The year has seen far more than sterile anger and rejection of the establishment, feels Shashi Shekhar.
As I look back on the year that has been and the anticipation with which 2011 was welcomed back in December 2010, I must say this year has been anything but predictable.
Little did we expect in 2010 that the most potent challenge to a tottering UPA government would come not from the Principal Opposition, but from an upstart, seemingly apolitical movement.
Some have described 2011 as the year of protest or the protestor. While that may be true to a degree, the year has seen far more than sterile anger and rejection of the establishment.
After all, this was the year Bengal booted the Communists out of power for the first time in many decades. This was also the year India won the cricket World Cup after nearly as many decades.
So pardon me, if I don't share the same sense of outrage and cynicism of that angry protestor who frankly has taken far more than given back.
Nevertheless, 2011 was a curious year not only for that which has remained in memory, but also for much that has faded from public memory.
How many still remember history being made on social media as the Leader of the Opposition in the Lok Sabha live tweeted a blow by blow account of her detention in Jammu and Kashmir and eventual deportation to the Punjab border over the flag hoisting row in Srinagar.
For that matter, how many still remember the drama and hype surrounding Rahul Gandhi's arrest in Uttar Pradesh over the violence in Bhatta Parsaul?
The ignominy of 2011 will, however, remain forever seared in the memory of the high and mighty that had to see the inside of Prisons. From the former chief minister of Karnataka B S Yeddyurappa to Karunanidhi's daughter Kanimozhi, the list is long and distinguished.
Most unfortunate, of course, was the case of Sudheendra Kulkarni who had to face some jail time for committing the crime of witnessing an act of whistleblowing.
In many ways, 2011 had come to resemble the mid-1990s when an unusual number of politicians found themselves in prison or out of office over various charges of corruption.
It is not a happy parallel to draw on for the then Congress government was followed by two long years of political instability and frequent elections.
The specter of terror returned to Mumbai in 2011 even as the year saw the only significant trial in the United States focusing on the Conspiracy and the Sponsors of the November 26, 2008 terror attacks. While there was no specific closure for India in 2011 from Pakistan-sponsored terror against it, the year did see the death of Ilyas Kashmiri, mastermind of many attacks on India.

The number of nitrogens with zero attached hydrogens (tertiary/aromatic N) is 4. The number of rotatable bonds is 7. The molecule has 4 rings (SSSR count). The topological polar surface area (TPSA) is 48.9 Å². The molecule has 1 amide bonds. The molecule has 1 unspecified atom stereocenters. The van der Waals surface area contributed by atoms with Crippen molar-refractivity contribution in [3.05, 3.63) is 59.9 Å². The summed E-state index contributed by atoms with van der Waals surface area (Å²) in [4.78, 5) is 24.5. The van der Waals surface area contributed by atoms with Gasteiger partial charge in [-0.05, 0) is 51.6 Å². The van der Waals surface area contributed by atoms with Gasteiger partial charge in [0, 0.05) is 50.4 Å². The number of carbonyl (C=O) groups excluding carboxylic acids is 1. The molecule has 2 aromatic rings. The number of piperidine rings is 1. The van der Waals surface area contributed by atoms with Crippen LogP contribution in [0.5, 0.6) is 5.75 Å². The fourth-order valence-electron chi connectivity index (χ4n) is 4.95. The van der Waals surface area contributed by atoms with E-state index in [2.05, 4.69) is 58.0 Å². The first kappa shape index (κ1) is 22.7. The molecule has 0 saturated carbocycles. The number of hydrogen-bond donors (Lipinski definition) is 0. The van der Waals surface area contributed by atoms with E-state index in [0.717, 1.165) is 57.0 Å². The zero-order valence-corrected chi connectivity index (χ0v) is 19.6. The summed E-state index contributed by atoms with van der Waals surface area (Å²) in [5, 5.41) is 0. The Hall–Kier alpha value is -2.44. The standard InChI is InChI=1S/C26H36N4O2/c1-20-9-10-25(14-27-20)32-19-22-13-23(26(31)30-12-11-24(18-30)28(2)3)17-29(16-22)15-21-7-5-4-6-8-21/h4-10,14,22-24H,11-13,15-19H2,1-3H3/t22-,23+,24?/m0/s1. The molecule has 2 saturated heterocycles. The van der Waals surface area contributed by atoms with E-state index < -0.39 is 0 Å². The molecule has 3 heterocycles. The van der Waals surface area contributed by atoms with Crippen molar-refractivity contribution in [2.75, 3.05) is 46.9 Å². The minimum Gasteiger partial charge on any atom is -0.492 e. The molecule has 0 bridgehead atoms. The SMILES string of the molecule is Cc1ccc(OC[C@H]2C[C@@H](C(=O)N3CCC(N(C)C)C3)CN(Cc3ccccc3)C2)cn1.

It was not a particularly pleasant year for counter-terror despite the death of bin Laden for soon after we saw the gruesome murder in Pakistan of Syed Saleem Shahzad, our eyes and ears to the murky world of jihadi terror.
Mortality stared us in the face in other realms as well, depriving us of the brilliant mind of India's foremost strategic thinker K Subrahmanyam while leaving behind with us only the immortal voice of Jagjit Singh as a haunting reminder of the year that was.
The high point of the year though was the discovery of immense wealth accumulated over the years deep down inside the vaults of the Sri Anantha Padmanabha Swamy temple in Thiruvananthapuram.
The debate over the temple wealth lead us to pause and reflect on the hypocrisy of a Secular State that runs temples as well as ask ourselves how must ancient temples be managed in this modern era.
The low point of the year though was the deferential manner in which the Indian media treated the secrecy surrounding Sonia Gandhi's illness.
While it is nobody's argument that private lives become a matter of public record, it is stunning that the media was able to enforce an absolute blanket ban on any kind of reporting on the exact condition of the one person who exercises the greatest influence on government policy.
If the vibrant debate on what must be done with the temple wealth even from non-believers and believers of other faiths showed that democracy was both alive and tolerant in India, the complete silence on Sonia Gandhi reminded us exactly where its limits lie.
As we near the end of the year, political events continue to unravel from the proposed Food Security Bill, the flawed Lokpal Bill and the carrot of a Muslim quota inside the OBC quota.
If Anna Hazare, Baba Ramdev and other non-political figures grabbed most of the headlines, equally impactful events of the year were scripted by consummate politicians and leaders.
With the Sabhavana Mission where Narendra Modi opened a new chapter, Mayawati in Uttar Pradesh sent a stark message to the Nehru-Gandhis with her multi-crore park to challenge their monopoly on naming public spaces.
Raj Thackeray broke new ground with an entrance test to select electoral aspirants, while Rahul Gandhi's experiments with inner party elections for the Youth Congress saw grassroots aspirants elected in Uttar Pradesh.
The closing thought for 2011 must go to Arvind Kejriwal, the man who emerged from nowhere to raise the nation's consciousness on an issue with a single point agenda, howsoever flawed it maybe. 2011 revealed the angry but brilliant tactician within him.
We just have to wait till 2012 to know if there is also a patient strategist lurking somewhere inside him waiting to give birth to a new political formation.
Shashi Shekhar is a social media commentator on Indian politics and public policy. His blog can be found at http://blog.offstumped.in